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Old 08-01-2012, 10:22 PM   #1
greatdictator
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Registered: Feb 2012
Posts: 6

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Question about bash_profile script ?


Hi,

I'm new to LFS project and want to learn as much as possible.I'm wondering what is the point of setting bash_profile script
Code:
exec env -i HOME=$HOME TERM=$TERM PS1='\u:\w\$ ' /bin/bash
to set up clean environment if that script is only executed when I log into the system.I mean, every time I open new shell in terminal emulator, ENV variables will be created from the system-wide bash configuration files, so, what's the point? Wouldn't it be better if that code is in bashrc ?
 
Old 08-02-2012, 12:13 AM   #2
sag47
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Distribution: Kubuntu x64, Raspbian, CentOS
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type exec is a shell built-in for bash. From the bash man page,

Code:
SHELL BUILTIN COMMANDS
...
       exec [-cl] [-a name] [command [arguments]]
              If  command is specified, it replaces the shell.  No new process
              is created.  The arguments become the arguments to command.   If
              the -l option is supplied, the shell places a dash at the beginā
              ning of the zeroth argument passed to  command.   This  is  what
              login(1) does.  The -c option causes command to be executed with
              an empty environment.  If -a is supplied, the shell passes  name
              as the zeroth argument to the executed command.  If command canā
              not be executed for some reason, a non-interactive shell  exits,
              unless  the  shell  option execfail is enabled, in which case it
              returns failure.  An interactive shell returns  failure  if  the
              file cannot be executed.  If command is not specified, any rediā
              rections take effect in the current shell, and the return status
              is 0.  If there is a redirection error, the return status is 1.
...
type env is /bin/env in my system. From the env man page for the -i option.
Code:
NAME
       env - run a program in a modified environment

SYNOPSIS
       env [OPTION]... [-] [NAME=VALUE]... [COMMAND [ARG]...]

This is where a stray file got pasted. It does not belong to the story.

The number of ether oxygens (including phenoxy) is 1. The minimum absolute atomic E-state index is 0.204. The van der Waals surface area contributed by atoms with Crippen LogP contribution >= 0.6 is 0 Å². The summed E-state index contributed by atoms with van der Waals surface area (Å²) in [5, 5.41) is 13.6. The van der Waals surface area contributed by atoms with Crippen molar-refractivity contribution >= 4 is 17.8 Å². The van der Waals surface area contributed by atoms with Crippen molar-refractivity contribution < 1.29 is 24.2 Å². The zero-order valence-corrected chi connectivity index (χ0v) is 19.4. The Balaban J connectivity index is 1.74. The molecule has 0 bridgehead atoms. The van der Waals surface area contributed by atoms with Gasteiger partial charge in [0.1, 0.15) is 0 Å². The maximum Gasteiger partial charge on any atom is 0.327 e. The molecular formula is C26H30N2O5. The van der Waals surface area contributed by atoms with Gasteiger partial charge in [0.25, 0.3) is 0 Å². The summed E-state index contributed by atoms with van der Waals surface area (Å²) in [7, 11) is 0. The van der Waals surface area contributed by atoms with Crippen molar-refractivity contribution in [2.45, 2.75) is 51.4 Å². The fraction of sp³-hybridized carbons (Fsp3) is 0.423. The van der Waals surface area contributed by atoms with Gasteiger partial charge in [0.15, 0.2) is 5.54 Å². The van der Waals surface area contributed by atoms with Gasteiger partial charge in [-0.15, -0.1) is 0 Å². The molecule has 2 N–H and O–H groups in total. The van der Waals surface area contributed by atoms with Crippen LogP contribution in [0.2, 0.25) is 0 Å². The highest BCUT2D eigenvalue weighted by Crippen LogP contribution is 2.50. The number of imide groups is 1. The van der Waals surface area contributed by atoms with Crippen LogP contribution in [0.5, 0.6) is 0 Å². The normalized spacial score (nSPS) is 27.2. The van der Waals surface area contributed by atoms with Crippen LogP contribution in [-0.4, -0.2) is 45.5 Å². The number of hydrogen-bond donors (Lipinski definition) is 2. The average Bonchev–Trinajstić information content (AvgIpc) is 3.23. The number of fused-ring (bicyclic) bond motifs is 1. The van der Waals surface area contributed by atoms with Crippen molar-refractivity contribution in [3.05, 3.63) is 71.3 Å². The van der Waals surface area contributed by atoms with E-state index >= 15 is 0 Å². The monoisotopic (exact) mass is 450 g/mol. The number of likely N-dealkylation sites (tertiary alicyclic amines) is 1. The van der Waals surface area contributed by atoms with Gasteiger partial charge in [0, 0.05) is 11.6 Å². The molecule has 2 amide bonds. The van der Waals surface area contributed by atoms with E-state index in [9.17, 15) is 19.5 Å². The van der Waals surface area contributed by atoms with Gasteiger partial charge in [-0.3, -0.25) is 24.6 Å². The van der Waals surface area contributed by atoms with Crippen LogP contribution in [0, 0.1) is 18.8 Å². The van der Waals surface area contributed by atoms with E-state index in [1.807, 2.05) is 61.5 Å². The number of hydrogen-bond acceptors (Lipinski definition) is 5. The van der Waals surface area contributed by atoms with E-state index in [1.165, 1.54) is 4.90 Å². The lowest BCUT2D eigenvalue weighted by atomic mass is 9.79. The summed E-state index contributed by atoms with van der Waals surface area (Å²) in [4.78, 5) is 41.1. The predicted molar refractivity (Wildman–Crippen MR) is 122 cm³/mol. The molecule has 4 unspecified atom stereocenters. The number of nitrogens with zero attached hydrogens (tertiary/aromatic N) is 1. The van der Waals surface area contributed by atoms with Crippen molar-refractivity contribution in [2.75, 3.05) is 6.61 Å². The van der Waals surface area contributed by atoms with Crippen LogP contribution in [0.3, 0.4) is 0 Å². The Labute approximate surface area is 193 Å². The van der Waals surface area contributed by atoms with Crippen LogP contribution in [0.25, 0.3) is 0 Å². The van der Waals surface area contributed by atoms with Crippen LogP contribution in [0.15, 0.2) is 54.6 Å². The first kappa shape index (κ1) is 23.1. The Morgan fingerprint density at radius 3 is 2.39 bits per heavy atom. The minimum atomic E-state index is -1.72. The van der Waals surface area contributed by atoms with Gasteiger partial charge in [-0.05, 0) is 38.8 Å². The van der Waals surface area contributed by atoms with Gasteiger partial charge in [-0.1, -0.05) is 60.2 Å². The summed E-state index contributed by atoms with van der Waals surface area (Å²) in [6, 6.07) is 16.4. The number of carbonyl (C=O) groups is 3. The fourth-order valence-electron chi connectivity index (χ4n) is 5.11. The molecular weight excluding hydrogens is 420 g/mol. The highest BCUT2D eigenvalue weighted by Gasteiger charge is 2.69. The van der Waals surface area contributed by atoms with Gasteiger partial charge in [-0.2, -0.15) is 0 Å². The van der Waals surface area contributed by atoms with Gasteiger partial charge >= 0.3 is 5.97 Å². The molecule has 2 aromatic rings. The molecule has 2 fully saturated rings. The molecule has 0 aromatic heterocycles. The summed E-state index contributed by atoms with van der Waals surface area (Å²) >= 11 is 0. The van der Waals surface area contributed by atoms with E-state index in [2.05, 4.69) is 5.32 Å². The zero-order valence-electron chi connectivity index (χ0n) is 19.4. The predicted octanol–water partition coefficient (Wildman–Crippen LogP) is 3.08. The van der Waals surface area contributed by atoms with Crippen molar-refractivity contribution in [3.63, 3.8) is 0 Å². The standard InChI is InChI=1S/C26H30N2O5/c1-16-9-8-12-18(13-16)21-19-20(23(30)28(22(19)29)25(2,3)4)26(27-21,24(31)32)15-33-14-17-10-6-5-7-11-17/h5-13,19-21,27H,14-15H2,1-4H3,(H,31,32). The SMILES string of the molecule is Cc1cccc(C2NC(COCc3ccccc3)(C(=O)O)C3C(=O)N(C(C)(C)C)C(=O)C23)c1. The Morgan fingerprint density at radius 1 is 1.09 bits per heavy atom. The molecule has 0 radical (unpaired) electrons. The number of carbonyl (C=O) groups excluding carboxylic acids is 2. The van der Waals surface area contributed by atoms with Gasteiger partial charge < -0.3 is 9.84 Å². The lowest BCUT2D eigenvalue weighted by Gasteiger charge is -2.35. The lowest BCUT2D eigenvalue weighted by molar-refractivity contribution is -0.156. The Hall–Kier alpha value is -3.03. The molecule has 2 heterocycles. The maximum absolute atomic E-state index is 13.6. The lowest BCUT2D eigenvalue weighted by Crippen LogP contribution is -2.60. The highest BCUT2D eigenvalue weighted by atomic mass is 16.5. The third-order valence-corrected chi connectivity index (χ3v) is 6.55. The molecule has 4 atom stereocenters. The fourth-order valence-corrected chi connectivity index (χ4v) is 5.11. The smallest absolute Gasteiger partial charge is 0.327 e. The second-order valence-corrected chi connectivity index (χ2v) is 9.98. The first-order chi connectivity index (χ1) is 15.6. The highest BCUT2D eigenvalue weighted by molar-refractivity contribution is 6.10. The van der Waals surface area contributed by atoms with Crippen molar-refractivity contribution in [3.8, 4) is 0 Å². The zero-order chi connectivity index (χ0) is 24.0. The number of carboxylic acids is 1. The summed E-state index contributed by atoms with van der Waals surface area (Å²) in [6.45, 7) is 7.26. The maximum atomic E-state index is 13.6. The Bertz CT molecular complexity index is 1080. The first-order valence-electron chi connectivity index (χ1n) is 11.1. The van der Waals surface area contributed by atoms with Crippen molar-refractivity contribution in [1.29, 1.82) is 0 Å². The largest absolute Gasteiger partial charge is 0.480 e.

...
       -i, --ignore-environment
              start with an empty environment
...
Explanation
The TERM and HOME environment variables are specified because a new empty environment will be created without those variables. Therefore they should be set using the current environment variables.

Why is it doing that?

Essentially what it is doing is setting the format for how the environment is displayed for the user. For instance when user sam logs in then his environment would look like the following.
Code:
sam:~$
For instance on my system my PS1="[\u@\h \W]\$ " therefore my environment looks like the following (note sam is my user and stealth is my hostname).
Code:
[sam@stealth ~]$
It's just a bit of voo-doo magic to get the format of the prompt to display however the user wishes. Other than that it doesn't serve much purpose.

SAM

Last edited by sag47; 08-02-2012 at 12:16 AM.
 
Old 08-02-2012, 06:35 AM   #3
greatdictator
LQ Newbie
 
Registered: Feb 2012
Posts: 6

Original Poster
Rep: Reputation: Disabled
Quote:
Originally Posted by sag47 View Post
type exec is a shell built-in for bash. From the bash man page,

Code:
SHELL BUILTIN COMMANDS
...
       exec [-cl] [-a name] [command [arguments]]
              If  command is specified, it replaces the shell.  No new process
              is created.  The arguments become the arguments to command.   If
              the -l option is supplied, the shell places a dash at the beginā
              ning of the zeroth argument passed to  command.   This  is  what
              login(1) does.  The -c option causes command to be executed with
              an empty environment.  If -a is supplied, the shell passes  name
              as the zeroth argument to the executed command.  If command canā
              not be executed for some reason, a non-interactive shell  exits,
              unless  the  shell  option execfail is enabled, in which case it
              returns failure.  An interactive shell returns  failure  if  the
              file cannot be executed.  If command is not specified, any rediā
              rections take effect in the current shell, and the return status
              is 0.  If there is a redirection error, the return status is 1.
...
type env is /bin/env in my system. From the env man page for the -i option.
Code:
NAME
       env - run a program in a modified environment

SYNOPSIS
       env [OPTION]... [-] [NAME=VALUE]... [COMMAND [ARG]...]
...
       -i, --ignore-environment
              start with an empty environment
...
Explanation
The TERM and HOME environment variables are specified because a new empty environment will be created without those variables. Therefore they should be set using the current environment variables.